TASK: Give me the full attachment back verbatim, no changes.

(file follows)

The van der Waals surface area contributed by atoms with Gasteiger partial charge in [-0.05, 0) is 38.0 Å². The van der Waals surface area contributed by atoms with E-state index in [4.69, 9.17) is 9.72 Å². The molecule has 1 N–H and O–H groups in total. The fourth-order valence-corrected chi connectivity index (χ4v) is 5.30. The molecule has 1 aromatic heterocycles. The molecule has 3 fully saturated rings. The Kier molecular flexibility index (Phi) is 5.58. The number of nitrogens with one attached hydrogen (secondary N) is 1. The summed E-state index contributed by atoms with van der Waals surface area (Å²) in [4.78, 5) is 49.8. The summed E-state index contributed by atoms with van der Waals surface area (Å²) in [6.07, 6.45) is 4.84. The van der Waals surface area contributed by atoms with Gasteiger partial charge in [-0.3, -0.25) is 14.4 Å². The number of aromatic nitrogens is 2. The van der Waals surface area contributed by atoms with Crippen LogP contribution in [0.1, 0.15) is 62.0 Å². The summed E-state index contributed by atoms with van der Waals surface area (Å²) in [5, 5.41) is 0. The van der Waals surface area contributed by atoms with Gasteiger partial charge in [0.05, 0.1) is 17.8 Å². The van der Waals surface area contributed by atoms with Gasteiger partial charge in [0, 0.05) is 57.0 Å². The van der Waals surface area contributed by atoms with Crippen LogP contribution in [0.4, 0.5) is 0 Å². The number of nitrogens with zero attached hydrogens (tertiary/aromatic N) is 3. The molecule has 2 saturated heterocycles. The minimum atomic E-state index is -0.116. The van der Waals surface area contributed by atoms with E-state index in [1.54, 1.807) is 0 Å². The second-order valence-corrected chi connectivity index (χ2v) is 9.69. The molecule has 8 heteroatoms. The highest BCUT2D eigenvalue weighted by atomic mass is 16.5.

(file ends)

The van der Waals surface area contributed by atoms with Gasteiger partial charge in [-0.05, 0) is 38.0 Å². The van der Waals surface area contributed by atoms with E-state index in [4.69, 9.17) is 9.72 Å². The molecule has 1 N–H and O–H groups in total. The fourth-order valence-corrected chi connectivity index (χ4v) is 5.30. The molecule has 1 aromatic heterocycles. The molecule has 3 fully saturated rings. The Kier molecular flexibility index (Phi) is 5.58. The number of nitrogens with one attached hydrogen (secondary N) is 1. The summed E-state index contributed by atoms with van der Waals surface area (Å²) in [4.78, 5) is 49.8. The summed E-state index contributed by atoms with van der Waals surface area (Å²) in [6.07, 6.45) is 4.84. The van der Waals surface area contributed by atoms with Gasteiger partial charge in [-0.3, -0.25) is 14.4 Å². The number of aromatic nitrogens is 2. The van der Waals surface area contributed by atoms with Crippen LogP contribution in [0.1, 0.15) is 62.0 Å². The summed E-state index contributed by atoms with van der Waals surface area (Å²) in [5, 5.41) is 0. The van der Waals surface area contributed by atoms with Gasteiger partial charge in [0.05, 0.1) is 17.8 Å². The van der Waals surface area contributed by atoms with Gasteiger partial charge in [0, 0.05) is 57.0 Å². The van der Waals surface area contributed by atoms with Crippen LogP contribution in [0.4, 0.5) is 0 Å². The number of nitrogens with zero attached hydrogens (tertiary/aromatic N) is 3. The molecule has 2 saturated heterocycles. The minimum atomic E-state index is -0.116. The van der Waals surface area contributed by atoms with E-state index in [1.54, 1.807) is 0 Å². The second-order valence-corrected chi connectivity index (χ2v) is 9.69. The molecule has 8 heteroatoms. The highest BCUT2D eigenvalue weighted by atomic mass is 16.5.